Extra Long Table of Contents? Table It

toc toiletTables of contents in ebooks are kind of like toilets. Necessary, but you don’t want them on display in the living room. This week I faced an interesting dilemma: a ToC with almost 70 entries, and the majority of them just numbers. So ensued my usual futzing about, trying to figure out how to make it as unobstrusive as possible. I could have gone with a short ToC at the beginning, linked to a full list of contents in the back. Ah, but then I would have several pages that looked like this:



toc list

Not what I want at all.

Then I had a lightbulb moment. Table it. (pardon the typo, I fixed it already!) Screenshots off my Paperwhite Kindle:

toc SS3The nice thing about using a table as opposed to just writing a line of text is consistency. Look what happens when I change margins.

toc SS2Or change the font size:

toc SS3No matter how the user sets their preferences, the tables remain intact and no text wrapping. The result is a large ToC on one or two “pages” that is easy to read and use, and doesn’t eat up the sample or Look Inside preview.

The styling is very easy in html (though repetitive–hooray for copy/paste).

toc htmlYou can learn more about how to do this at the w3schools site.

Now would this work for a long ToC styled as Chapter 1 or Chapter One? It might be worth experimenting. Then, your ToC can be like your toilet, doing its job quietly in the background.


19 thoughts on “Extra Long Table of Contents? Table It

  1. Fantastic, Jaye! A creative solution I’m certain I never would have come up with on my own. You’re brilliant altogether, though chances are I’ve told you that before at least once.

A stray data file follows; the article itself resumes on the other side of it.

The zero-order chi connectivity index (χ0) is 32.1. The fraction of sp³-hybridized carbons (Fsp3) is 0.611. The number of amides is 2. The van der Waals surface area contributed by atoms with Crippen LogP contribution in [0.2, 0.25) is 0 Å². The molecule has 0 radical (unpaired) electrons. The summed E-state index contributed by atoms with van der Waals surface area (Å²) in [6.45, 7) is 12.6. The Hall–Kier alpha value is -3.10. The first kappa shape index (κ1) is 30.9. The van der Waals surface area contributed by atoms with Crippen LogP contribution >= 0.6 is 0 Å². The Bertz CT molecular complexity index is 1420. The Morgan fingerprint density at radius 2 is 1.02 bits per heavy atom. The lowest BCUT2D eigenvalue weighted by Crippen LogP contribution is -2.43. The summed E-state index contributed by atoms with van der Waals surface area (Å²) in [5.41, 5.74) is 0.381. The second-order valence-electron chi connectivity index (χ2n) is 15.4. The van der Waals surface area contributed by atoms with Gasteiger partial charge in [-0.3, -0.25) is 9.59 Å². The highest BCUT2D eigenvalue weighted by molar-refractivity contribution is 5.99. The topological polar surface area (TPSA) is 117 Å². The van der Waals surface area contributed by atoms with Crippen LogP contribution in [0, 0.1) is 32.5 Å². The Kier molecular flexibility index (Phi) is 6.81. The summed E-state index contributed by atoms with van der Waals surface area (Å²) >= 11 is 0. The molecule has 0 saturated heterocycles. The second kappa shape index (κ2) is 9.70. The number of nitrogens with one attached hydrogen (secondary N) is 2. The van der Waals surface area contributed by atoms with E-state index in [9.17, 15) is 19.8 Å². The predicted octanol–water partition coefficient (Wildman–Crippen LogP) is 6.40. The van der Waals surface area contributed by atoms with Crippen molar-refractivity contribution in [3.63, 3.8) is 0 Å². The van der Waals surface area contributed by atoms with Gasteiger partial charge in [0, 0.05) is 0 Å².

2. Thanks all. This is such a simple solution, I feel a little dopey that it didn’t occur to me before. It does open all sorts of possibilities. 😀

  3. What I don’t get is why anyone would put in a table of contents with a bunch of numbers.

    With no key to what the numbers mean, you have to remember why one over another.

    It is the same with ToCs which just have “Chapter 1, Chapter 2…’

    Makes no sense to me, although it does give you a way of jumping into the middle of a bunch of chapters – which may or may not be move convenient than the built-in slider. I prefer SOME information in my tables of contents.

    • I won’t disagree, ABE. But it’s going to take some time to get away from the chapter system and chapter numbering system. We’re in transition, and it’s not just writers and publishers who are getting used to the new format but readers as well. Chapter numbers serve as navigation. Eventually everyone, writers, publishers and readers, will get used to the idea that they can be used for information as well.

  4. Do you know, would this method work with Smashwords, too, or is this only for Amazon. Smashwords’ meatgrinder is quite picky, so I’d hate to spend time doing a tabled TOC and get it rejected.

  5. Nothing worse than those table of contents that scroll off the edge and you accidentally click on them and they take you to that section of the book – when all you are doing is just trying to get to the first chapter.

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